Laxton (1)

All day, we climbed the tree.
There was a ditch,
a metal fence, a stile.
There was a dirt track,
and on the other side,
an old army barrack.

I was six, or maybe seven.
The sun shone all day,
and in the middle of the day,
we sat in the shade of the tree,
ate salmon paste sandwiches,
drank tea and orange squash.

They worked with scarves
tied around their heads.
Every now and then
I'd climb the stile,
cross the track,
wanting to know more.

At one end of the hut,
steep wooden steps.
Inside, lines of metal beds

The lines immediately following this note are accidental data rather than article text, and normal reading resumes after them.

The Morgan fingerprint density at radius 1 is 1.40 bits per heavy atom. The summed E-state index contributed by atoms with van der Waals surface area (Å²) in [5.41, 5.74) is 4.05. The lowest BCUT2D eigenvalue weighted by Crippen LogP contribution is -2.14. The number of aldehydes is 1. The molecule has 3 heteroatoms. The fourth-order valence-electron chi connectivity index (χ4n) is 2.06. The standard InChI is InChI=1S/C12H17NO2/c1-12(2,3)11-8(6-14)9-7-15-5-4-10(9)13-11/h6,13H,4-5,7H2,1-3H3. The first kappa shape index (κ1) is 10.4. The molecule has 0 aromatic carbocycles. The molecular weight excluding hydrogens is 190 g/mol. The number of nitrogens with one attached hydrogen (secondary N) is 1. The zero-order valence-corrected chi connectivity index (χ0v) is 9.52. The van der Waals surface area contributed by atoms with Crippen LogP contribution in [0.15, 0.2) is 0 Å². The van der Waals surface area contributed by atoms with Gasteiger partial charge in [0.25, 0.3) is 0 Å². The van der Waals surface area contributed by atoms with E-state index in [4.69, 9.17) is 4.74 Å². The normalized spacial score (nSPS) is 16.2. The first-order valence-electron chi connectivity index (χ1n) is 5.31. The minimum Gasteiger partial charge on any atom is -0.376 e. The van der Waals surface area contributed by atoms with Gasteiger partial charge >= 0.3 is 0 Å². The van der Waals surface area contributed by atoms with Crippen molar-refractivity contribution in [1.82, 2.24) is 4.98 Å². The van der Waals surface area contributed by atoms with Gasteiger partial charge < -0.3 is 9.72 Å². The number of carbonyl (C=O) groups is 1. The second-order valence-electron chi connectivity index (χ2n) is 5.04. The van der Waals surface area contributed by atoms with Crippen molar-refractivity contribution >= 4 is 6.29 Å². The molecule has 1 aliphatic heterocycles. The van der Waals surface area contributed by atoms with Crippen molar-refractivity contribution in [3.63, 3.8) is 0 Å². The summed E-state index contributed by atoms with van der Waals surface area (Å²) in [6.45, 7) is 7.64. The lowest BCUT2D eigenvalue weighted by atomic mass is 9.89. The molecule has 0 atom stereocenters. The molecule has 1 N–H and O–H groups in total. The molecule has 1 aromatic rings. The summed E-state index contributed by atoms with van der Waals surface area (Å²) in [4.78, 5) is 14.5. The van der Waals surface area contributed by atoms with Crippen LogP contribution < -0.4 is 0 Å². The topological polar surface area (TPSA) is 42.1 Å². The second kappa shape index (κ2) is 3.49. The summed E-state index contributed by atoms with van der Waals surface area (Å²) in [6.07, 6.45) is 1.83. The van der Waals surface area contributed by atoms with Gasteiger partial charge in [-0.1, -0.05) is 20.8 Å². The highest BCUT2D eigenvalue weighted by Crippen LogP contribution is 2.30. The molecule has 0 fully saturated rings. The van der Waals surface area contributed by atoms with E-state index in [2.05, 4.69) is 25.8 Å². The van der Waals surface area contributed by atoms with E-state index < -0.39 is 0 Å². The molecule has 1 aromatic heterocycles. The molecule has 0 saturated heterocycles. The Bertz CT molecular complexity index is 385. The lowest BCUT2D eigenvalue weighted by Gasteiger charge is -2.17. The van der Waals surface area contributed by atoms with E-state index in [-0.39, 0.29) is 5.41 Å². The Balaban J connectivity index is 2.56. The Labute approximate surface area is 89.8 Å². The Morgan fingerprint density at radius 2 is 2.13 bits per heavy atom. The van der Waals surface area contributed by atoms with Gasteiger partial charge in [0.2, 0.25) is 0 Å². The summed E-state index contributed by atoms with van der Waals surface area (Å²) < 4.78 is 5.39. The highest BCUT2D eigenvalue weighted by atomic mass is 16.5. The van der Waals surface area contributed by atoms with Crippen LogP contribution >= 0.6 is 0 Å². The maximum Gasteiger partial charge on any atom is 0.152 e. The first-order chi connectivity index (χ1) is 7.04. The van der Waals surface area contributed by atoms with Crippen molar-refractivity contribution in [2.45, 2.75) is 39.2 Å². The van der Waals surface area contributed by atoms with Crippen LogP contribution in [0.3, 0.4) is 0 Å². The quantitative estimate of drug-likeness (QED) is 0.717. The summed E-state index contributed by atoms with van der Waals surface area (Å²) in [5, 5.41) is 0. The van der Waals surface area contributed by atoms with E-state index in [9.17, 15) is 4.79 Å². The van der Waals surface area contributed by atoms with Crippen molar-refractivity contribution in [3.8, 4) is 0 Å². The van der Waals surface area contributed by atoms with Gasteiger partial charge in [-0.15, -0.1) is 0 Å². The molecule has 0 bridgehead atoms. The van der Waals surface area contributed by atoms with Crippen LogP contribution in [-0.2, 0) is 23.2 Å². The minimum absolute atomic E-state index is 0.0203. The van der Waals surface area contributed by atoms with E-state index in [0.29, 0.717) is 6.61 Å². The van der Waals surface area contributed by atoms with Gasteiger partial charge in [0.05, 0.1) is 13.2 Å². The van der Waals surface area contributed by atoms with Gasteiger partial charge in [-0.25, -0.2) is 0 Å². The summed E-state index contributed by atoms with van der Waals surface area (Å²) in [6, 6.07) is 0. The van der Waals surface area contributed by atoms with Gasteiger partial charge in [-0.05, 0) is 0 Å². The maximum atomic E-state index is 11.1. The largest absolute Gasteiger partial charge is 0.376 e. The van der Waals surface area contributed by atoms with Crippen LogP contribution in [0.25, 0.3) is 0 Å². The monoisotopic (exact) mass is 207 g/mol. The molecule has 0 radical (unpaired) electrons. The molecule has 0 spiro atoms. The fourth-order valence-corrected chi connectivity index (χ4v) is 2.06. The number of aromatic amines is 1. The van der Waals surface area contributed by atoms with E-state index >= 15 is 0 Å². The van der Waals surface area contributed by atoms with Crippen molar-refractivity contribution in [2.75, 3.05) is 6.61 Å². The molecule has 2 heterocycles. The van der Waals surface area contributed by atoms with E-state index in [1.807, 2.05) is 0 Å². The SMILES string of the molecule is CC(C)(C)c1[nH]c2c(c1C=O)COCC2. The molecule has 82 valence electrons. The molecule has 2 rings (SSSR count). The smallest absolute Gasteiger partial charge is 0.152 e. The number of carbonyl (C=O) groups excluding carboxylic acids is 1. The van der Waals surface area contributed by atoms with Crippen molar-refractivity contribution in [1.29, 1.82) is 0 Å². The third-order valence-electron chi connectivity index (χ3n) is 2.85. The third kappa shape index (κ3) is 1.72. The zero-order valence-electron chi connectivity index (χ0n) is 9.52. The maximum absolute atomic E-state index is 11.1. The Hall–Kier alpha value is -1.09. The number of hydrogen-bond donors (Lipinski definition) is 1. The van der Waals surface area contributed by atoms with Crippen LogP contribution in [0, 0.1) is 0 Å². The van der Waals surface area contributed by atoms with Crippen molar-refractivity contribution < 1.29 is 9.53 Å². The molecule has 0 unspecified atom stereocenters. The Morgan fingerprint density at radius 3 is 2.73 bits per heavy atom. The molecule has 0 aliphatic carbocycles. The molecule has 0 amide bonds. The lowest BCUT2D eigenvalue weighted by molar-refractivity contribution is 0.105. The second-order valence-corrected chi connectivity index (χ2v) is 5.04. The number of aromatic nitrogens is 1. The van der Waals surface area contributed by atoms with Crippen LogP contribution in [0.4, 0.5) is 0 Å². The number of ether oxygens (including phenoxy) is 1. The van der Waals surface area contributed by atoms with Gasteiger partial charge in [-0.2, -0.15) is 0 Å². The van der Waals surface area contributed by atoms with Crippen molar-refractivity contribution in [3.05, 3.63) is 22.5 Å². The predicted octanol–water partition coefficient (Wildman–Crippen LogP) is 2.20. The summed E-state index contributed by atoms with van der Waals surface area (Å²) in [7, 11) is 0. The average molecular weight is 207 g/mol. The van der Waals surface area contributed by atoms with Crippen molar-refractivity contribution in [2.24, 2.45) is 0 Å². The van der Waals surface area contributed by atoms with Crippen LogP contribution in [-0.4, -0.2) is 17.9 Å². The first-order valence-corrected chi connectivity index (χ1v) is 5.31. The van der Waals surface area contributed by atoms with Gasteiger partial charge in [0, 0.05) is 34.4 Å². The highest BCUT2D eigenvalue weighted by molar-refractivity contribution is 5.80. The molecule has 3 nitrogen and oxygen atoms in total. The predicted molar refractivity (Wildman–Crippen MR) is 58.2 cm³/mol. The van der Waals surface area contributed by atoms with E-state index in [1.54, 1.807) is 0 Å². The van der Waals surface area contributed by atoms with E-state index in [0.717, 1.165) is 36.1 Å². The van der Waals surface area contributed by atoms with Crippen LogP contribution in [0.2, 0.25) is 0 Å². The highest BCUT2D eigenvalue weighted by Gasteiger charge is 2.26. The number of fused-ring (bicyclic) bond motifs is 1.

(striped mattresses folded to air,)
narrow wardrobes,
(one between each bed.)

The women chased me out,
back across the ditch,
away from the dust,
back to the tree.
"Stay on the grass,
by the tree!"

Over and over,
I pulled myself up
into the branches,
then climbed down again.
Over and over, polka dots
spinning as I twisted down.

And the women's voices
floating from the windows,
across the sunlit grass,
rising up to me in the tree,
as they cleaned and swept and
set the place straight.

At the end of the day,
as shadows lengthened,
they folded us tiredly into cars,
spread us across the
bench seats, to sleep the
long drive home.